COMMENTARY | The United States made another seemingly tough game look easy.
It beat the Czech Republic 5-2 on Wednesday, February 19, after holding at least a two-goal lead for the better part of the game.
The Czechs, who nearly squandered a 4-0 lead to Slovakia in the qualifying round, tied the game at 1-1 early in the first period and appeared to be giving the United States all it could handle. However, the United States scored four unanswered goals and cruised to a semifinal berth.
Here are four things we learned in the United States' win against the Czech Republic:
USA physical with Czech's skill players
The Czech Republic doesn't have the star power that Canada has, but it still has names like Jaromir Jagr, Patrick Elias, Martin Hanzal, Ales Hemsky, Tomas Plekanec and David Krejci to name a few.
The United States didn't allow these skill players to get any time or space. They were physical with them the entire game. David Backes, Brooks Orpik and the rest of the Americans threw their bodies around like there was no tomorrow.
It disrupted the Czech's flow and prevented them from getting any momentum or entering the offensive zone with possession.
United States scoring close to net
While the United States have some big names on its roster, it certainly doesn't compare to the likes of Sidney Crosby, Alexander Ovechkin and Evgeni Malkin. However, the Americans are scoring the gritty, garbage goals that are needed when your team lacks top-end skill.
Three of the Americans' first four goals against the Czechs were scored down low near the net. James van Riemsdyk tucked a puck past Ondrej Pavelec on the short side after coming from behind the net, Backes picked up a shot off the bouncy boards and shot it past Pavelec and Zach Parise scored his first goal of the tournament as he out-muscled Marek Zidlicky for a rebound in the slot.
They aren't the prettiest goals, but for a team like the United States that isn't the most skilled team in the tournament, these are the kinds of goals you need to score against less physical teams like the Czechs.
Young defense stepping up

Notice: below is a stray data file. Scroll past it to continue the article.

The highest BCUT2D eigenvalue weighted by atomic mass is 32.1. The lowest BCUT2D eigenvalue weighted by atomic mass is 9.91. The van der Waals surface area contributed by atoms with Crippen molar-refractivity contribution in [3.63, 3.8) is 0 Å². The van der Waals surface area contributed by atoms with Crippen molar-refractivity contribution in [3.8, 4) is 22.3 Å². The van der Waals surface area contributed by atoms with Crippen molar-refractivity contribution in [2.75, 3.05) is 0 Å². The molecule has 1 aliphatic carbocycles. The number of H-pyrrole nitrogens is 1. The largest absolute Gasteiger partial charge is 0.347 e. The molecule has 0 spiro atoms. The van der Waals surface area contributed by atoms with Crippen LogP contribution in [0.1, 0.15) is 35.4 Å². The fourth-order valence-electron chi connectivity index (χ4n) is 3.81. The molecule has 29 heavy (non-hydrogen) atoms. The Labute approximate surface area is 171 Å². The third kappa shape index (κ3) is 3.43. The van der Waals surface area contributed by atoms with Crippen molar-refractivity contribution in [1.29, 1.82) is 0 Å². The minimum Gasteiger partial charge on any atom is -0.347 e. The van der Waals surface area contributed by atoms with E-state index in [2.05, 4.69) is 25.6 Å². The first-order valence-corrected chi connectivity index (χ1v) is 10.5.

One of the concerns for the United States was how the defense was going to fare. Kevin Shattenkirk, Cam Fowler, John Carlson and Ryan McDonagh are between the ages of 22-25. The fear was their lack of NHL experience wasn't going to translate well to the international game.
The fear has all but been erased as these young guys -- along with Orpik, Ryan Suter and Paul Martin -- have given the United States a formidable blue line.
The Americans have allowed just 95 shots in four games good for an average of 23.75 shots per game.
The defenseman are doing a good job of keeping shots to the outside to allow Jonathan Quick or Ryan Miller to see them, getting sticks in the passing lanes and clearing out the front of the net.
They also are physical in the corners and making opposing forwards work for every inch of space.
United States, Canada game will be close
The United States faces Canada in the semifinals as the Canadians survived a 2-1 scare from Latvia in their quarterfinal. Based on the way the two teams have played thus far in the tournament, it might be easy to think the United States is going to run away with this one.
The Americans are averaging 4.75 goals per game, whereas Canada has had trouble scoring, averaging just 3.25 goals per game. That 3.25 goals per game mark is against lower-end teams like Latvia and Norway.
However, I think this game is going to be a one-goal game. The United States and Canada always play each other tight, and each side wants to be the one to knock the other out of the tournament. The rest of the games are thrown out the window. This is a rivalry game, and both teams are going to bring it.
For the United States, a win would be the perfect revenge for the gold-medal game in Vancouver four years ago and, for Canada, a win would show Canadians still dominate hockey in North America.
Tom Mitsos is a Michigan native who writes about the Detroit Red Wings for the Yahoo Contributor Network. He also co-hosts a Red Wings Podcast called The Octopod, and is a high school sports reporter at MLive Media Group. You can follow Tom on Twitter.
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